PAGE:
I gave my first out-of-district Keynote presentation in June, overcoming the constant battle of perfection and fear of failure. I then transitioned from a 10-month teacher contract to an 11-month technology contract requiring me to sacrifice many precious days of summer break with my children.

But perhaps the greatest challenge I faced during this time was pouring my heart onto the page as I wrote paragraph after paragraph, page after page, chapter after chapter, my manifesto about kindness and its impact on my life.

I am growing my wings from writer to author.

There were days I sat at my computer when the thoughts were jumbled in my mind like a 500-piece puzzle still wrapped in the box. There were other days when the words tumbled out like a waterfall, rushing so quickly I could barely contain the flow.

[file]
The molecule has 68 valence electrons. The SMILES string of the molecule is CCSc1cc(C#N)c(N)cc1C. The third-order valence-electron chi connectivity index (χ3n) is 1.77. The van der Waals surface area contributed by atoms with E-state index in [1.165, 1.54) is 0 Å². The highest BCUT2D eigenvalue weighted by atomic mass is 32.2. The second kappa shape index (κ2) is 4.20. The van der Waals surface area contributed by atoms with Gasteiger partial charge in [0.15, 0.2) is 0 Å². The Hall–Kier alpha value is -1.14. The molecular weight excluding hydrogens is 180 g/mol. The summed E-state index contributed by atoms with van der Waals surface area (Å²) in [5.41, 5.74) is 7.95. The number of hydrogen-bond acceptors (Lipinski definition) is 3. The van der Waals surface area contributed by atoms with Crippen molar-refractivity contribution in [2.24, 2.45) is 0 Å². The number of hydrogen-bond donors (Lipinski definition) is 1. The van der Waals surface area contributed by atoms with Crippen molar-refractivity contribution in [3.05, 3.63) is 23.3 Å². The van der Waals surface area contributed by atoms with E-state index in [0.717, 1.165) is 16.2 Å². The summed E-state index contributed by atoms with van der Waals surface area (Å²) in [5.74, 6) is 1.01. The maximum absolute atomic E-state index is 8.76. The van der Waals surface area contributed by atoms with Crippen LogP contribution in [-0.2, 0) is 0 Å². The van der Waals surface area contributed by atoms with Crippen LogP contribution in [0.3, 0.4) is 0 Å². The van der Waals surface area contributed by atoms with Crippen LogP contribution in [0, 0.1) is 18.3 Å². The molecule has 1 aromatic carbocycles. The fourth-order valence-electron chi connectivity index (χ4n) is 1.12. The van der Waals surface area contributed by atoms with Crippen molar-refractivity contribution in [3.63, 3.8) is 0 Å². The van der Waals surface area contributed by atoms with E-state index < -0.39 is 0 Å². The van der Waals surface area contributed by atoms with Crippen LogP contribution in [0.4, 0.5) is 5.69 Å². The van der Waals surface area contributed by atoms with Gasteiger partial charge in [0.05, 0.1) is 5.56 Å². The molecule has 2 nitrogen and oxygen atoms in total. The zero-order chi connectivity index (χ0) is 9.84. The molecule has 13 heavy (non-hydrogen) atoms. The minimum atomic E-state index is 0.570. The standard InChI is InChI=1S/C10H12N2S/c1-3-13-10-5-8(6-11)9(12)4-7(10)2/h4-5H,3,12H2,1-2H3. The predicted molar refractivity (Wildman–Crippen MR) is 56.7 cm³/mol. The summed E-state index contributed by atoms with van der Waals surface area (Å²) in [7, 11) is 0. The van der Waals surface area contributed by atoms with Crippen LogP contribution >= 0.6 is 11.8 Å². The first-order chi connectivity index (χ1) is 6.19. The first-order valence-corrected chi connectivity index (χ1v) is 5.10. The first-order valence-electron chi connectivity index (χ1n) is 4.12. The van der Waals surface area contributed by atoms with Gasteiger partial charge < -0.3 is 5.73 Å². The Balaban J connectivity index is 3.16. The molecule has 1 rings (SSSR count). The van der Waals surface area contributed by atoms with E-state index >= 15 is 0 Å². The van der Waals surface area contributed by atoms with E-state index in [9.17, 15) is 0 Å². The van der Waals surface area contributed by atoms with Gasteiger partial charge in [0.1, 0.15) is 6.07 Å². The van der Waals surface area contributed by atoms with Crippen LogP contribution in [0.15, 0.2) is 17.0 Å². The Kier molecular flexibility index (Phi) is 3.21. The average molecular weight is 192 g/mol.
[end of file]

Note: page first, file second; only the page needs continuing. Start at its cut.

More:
I cried out in frustration for the words that wouldn’t come; I went through a box of tissues for the words that eventually did.

For six straight months I wrote. And wrote. And wrote.

Edited.

Revised.

Wrote again.

I doubted my ability to share my story, then sat back in wonder when the puzzle pieces came together, the scrambled shades of blue finally blending together across the horizon. I sacrificed time, energy, and quite a bit of sleep, but what I gained in the process was so much more.

By writing my story, I discovered who I am meant to be.

I submitted the first draft of my book about kindness and now the wheels are in motion.

Early 2019.

It’s really going to happen! I am going to be an author and, perhaps, you will read my story. That is such an exciting, but overwhelming, reality to come! I am overjoyed; I am terrified. Short of childbirth, this is the most difficult thing I have ever done.

For now, I keep moving forward. Keep working towards the goal.